Different locations, same procedure: whether in the subway, at the supermarket checkout, during a meeting – in some Asian regions and here especially in Japan a short nap in public is completely normal. The so-called “Inemuri” – “I” for “being present” and “nemuri” for “sleep” – is a real power nap and fix component of the Japanese everyday life.
But, what leads Japanese people to sleep in public? According to a study of Olivia Walch – scientist at the University of Michigan – and her team people in Japan sleep 7 hours and 24 minutes, on an average. So, the inevitable lack of sleep causes that they take every chance for short regeneration. While in Western society already yawning is rather embarrassing, power napping in public is a tradition in Asia and socially recognized.
Japanologist Dr. Brigitte Steger studied this phenomenon for years. For her, the advantage of Inemuri clearly is its regeneration effect during the day – if necessary, even without a bed.
But, there are also sociological aspects to Inemuri. Is the rickshaw driver sleeping in his vehicle he is protecting his most important possession. For some people it is easier to sleep in a noisy surrounding than in a quiet room; they also feel more comfortable in a crowd. In case of poverty, people often have to share their sleeping places. This makes a public nap very advantageous.
But of course, Inemuri not only happens amongst poor people. In Japan, business men, too, take a nap in public. It is a known fact, that lack of sleep leads to reduced performance and a higher error rate – in traffic as well as at the working place. More and more Japanese employers recognize this problem and prescribe their employees a power nap on their working places.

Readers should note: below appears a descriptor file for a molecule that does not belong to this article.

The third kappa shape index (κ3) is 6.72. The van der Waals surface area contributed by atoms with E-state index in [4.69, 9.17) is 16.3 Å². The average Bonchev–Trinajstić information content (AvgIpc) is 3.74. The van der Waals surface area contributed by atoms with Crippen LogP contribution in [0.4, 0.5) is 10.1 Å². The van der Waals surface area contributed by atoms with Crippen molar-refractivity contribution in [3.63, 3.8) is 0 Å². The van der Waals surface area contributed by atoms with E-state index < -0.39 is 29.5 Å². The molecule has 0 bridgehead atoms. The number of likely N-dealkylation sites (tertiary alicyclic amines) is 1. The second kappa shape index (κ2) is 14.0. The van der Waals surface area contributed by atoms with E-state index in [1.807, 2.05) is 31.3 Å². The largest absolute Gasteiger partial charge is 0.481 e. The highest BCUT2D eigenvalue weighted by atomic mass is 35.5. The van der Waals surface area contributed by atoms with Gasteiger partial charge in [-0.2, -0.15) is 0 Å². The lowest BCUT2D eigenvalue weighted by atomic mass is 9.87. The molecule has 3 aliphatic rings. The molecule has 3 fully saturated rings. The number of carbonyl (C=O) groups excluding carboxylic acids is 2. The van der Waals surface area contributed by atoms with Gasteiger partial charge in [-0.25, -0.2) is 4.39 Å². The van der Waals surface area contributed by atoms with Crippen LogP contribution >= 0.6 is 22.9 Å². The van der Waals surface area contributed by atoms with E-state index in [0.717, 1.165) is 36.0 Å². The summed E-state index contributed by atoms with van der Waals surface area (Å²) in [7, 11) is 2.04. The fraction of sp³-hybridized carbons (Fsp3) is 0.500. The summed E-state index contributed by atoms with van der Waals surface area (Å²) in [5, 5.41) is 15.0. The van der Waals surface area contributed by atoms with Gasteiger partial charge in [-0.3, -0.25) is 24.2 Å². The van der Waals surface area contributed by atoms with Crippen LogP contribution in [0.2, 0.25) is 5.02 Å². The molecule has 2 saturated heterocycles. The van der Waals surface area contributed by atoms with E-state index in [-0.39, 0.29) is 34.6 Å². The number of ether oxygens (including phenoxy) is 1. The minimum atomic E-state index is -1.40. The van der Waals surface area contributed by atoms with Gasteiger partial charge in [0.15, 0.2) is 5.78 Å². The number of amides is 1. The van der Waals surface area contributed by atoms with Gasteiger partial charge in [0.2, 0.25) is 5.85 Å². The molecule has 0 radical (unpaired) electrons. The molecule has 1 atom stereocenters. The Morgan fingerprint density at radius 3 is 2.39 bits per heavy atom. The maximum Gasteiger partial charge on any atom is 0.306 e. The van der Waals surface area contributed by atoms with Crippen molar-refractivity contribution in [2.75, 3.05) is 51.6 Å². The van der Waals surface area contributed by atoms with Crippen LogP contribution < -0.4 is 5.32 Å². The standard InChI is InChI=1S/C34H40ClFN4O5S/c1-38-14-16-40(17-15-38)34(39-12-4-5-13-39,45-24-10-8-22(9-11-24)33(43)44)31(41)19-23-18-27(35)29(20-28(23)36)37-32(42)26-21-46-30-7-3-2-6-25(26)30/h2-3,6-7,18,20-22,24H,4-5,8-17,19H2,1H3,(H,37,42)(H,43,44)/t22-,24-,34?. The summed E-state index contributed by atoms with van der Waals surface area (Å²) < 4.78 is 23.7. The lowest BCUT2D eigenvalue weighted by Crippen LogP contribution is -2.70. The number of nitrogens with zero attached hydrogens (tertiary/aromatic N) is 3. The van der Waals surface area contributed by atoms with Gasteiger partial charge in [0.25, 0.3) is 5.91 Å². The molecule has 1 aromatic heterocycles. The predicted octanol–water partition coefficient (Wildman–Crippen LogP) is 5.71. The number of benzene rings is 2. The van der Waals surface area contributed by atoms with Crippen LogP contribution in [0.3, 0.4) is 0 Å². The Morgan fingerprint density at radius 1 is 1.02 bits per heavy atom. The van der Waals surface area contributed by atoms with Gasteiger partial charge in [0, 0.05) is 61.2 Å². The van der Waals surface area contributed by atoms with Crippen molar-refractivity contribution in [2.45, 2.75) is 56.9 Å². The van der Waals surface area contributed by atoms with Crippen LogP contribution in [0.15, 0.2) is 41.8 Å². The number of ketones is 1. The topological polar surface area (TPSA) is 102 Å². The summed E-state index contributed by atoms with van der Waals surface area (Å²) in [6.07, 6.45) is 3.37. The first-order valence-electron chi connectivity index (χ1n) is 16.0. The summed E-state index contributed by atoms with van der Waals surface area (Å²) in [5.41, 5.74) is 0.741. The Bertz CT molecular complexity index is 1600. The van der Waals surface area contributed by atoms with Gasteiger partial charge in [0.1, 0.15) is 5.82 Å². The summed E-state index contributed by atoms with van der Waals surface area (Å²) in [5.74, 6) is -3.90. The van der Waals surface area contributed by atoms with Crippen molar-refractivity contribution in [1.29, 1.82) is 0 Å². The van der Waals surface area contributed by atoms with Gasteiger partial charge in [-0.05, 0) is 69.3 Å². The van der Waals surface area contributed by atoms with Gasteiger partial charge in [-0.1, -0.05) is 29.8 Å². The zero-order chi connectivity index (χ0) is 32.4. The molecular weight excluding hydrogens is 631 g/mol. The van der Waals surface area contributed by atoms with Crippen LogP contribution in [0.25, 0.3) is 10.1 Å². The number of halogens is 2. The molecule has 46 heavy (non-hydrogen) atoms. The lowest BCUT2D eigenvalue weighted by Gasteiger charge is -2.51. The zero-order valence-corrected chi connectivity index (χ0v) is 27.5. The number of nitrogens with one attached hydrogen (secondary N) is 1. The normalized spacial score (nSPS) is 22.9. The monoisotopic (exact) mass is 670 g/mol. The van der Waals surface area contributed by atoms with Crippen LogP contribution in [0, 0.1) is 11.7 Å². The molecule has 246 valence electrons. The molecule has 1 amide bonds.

But, in Japan more and more schools start to think about this social phenomenon. A poll in Chikuzen, a city in the prefecture Fukuoka, revealed that 63 % of all students feel tired during the lessons. Thereupon, the students were allowed to take a 10-minute-lunch-nap, accompanied by Mozart.
According to Brigitte Steger, the secret of Inemuri lies within the correct setting and the proper duration. To her opinion, the meaning of other people should not influence the own behavior – if you feel like sleeping, take a short nap. Furthermore, she advices to limit the napping time to 20 minutes. A longer nap would enhance tiredness since after this period one would reach a phase of deep sleep.
In one of her works Dr. Brigitte Steger writes that polyphasic sleeping is not only practiced in the Land of the Rising Sun. In China, India and many other Asian countries people sleep when- and wherever it suits them.
More and more people in the West discover the efficiency and restfulness of a correctly performed power nap.
The short sleep in between has also been investigated in several studies. The findings are very positive:
- Positive influence on short memory
- Enhances performance
- Reduces weight. Tired people tend to eat more, especially fatty and sweet stuff.
- Protects against heart diseases. Taking a power nap at lunch time for at least three times a week reduces risk of heart infarcts by 37%.
- Creates good mood. Too few sleep irritates. A nap increases the concentration of serotonin in the blood and lifts the mood.
- Prevents states of exhaustion.
Image source: @fotolia